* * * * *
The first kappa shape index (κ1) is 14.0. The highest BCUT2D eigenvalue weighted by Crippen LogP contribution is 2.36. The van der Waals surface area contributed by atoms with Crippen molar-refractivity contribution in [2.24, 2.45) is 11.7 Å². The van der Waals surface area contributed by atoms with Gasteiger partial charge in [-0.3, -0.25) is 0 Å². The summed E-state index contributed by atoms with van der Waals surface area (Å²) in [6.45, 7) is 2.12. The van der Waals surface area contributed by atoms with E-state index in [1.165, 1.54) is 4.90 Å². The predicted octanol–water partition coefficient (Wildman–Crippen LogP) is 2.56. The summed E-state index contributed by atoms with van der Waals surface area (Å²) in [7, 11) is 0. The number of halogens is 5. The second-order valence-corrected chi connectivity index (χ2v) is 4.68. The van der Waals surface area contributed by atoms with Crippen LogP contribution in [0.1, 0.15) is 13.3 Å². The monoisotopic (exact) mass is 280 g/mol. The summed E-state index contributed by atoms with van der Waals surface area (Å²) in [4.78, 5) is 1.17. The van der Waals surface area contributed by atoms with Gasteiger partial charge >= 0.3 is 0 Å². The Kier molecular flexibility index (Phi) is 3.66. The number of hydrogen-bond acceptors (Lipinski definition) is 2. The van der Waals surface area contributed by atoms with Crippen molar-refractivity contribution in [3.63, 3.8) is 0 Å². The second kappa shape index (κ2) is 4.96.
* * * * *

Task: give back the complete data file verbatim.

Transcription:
The first kappa shape index (κ1) is 14.0. The highest BCUT2D eigenvalue weighted by Crippen LogP contribution is 2.36. The van der Waals surface area contributed by atoms with Crippen molar-refractivity contribution in [2.24, 2.45) is 11.7 Å². The van der Waals surface area contributed by atoms with Gasteiger partial charge in [-0.3, -0.25) is 0 Å². The summed E-state index contributed by atoms with van der Waals surface area (Å²) in [6.45, 7) is 2.12. The van der Waals surface area contributed by atoms with E-state index in [1.165, 1.54) is 4.90 Å². The predicted octanol–water partition coefficient (Wildman–Crippen LogP) is 2.56. The summed E-state index contributed by atoms with van der Waals surface area (Å²) in [7, 11) is 0. The number of halogens is 5. The second-order valence-corrected chi connectivity index (χ2v) is 4.68. The van der Waals surface area contributed by atoms with Crippen LogP contribution in [0.1, 0.15) is 13.3 Å². The monoisotopic (exact) mass is 280 g/mol. The summed E-state index contributed by atoms with van der Waals surface area (Å²) in [4.78, 5) is 1.17. The van der Waals surface area contributed by atoms with Gasteiger partial charge >= 0.3 is 0 Å². The Kier molecular flexibility index (Phi) is 3.66. The number of hydrogen-bond acceptors (Lipinski definition) is 2. The van der Waals surface area contributed by atoms with Crippen molar-refractivity contribution in [3.63, 3.8) is 0 Å². The second kappa shape index (κ2) is 4.96.